Vaccine Myths Round Four
Vaccines saved us: just visit an old graveyard and look at all the markers for dead babies and children.
Click on the graph to enlarge it. For more graphs go here.
When the vaccine arguments are hot and furious, a frequent insult is: “You don’t understand the science!” The confusion in this case doesn’t arise from ignorance of science, but from ignorance of history. The people who think that vaccines saved millions of children from death see the story like this:
Childhood illnesses run uncontrolled through the population leaving dead bodies in every house. Parents are in despair. Brave doctor cooks up a vaccine, the disease stops dead, and all children come through to a healthy adulthood.
But the real story is a bit different. The first widely used measles vaccine began to be distributed in the U.S. in 1967.
No that isn’t a typo. It was 1967 when the measles vaccine began to be widely used in the U.S.
So what happened to children in the U.S. between, say, 1911 and 1967?
Mortality from measles dropped sharply.
The communicable diseases of childhood measles, scarlet fever, whooping cough and diphtheria declined remarkably in 1930. Not only did the combined mortality from these four diseases drop 26 percent in a single year, but each of the four registered a new low death rate. Comparison with the year 1911 shows a 79 percent decline in the combined mortality of the group, a decline of 81 percent for measles and for scarlet fever, of 73 percent for whooping cough, and of 79 percent for diphtheria.
The mortality rates decreased so far that one writer said this in 1935:
All of the old menaces like typhoid, smallpox, measles, scarlet fever, whooping cough, and diphtheria have become minor causes of death. The chance is very remote indeed that any of them will ever again assume sufficient importance in the mortality tables seriously to affect the general death rate.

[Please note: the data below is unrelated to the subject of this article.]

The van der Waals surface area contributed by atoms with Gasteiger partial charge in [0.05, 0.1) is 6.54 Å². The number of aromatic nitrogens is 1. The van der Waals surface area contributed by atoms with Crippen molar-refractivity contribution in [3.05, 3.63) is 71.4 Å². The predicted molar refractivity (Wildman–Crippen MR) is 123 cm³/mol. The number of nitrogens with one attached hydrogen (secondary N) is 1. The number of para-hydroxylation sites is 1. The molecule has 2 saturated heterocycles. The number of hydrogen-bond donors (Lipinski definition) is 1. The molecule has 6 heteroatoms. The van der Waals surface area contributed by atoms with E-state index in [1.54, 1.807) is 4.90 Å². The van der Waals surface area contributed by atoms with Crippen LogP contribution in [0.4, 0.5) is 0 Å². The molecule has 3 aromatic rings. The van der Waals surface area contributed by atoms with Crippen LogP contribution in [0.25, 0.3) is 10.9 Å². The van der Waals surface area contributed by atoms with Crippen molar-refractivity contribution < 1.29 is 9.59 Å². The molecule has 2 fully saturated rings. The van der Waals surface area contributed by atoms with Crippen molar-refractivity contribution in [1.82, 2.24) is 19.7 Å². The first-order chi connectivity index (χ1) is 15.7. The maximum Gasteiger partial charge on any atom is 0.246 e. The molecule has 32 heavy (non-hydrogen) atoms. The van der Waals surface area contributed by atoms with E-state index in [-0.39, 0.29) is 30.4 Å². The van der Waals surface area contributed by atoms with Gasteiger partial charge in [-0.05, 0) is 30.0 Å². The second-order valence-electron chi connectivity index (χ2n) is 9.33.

To all those people who say: “Just go visit a graveyard, to see how bad things were before we had vaccines to save children from measles,” I’d like to know what time period they would like us to review. Are they thinking 1700? Or perhaps 1800? Some period between 1900 and 1930? Or perhaps they had in mind 1966, just before all of the children were finally saved from measles by the belated arrival of the vaccine.
Note: The article quoted above which provides specific drops in mortality for four childhood diseases, credits the diphtheria vaccine for saving lives, but doesn’t comment on the oddity that the three diseases for which no vaccine was available had more or less identical decreases in mortality over the same period of time. Could there be a common factor which was influencing childhood mortality rates for all of these diseases?
In 1951, Geoffrey Edsall wrote:
…generally agreed the relative susceptibility of adults to diphtheria is related to the steady decrease in the incidence of the disease, a decrease which in this country has proceeded almost without interruption for the past eighty years, and which has occurred in states with no extensive immunization programs as well as in those with long established programs. (emphases added)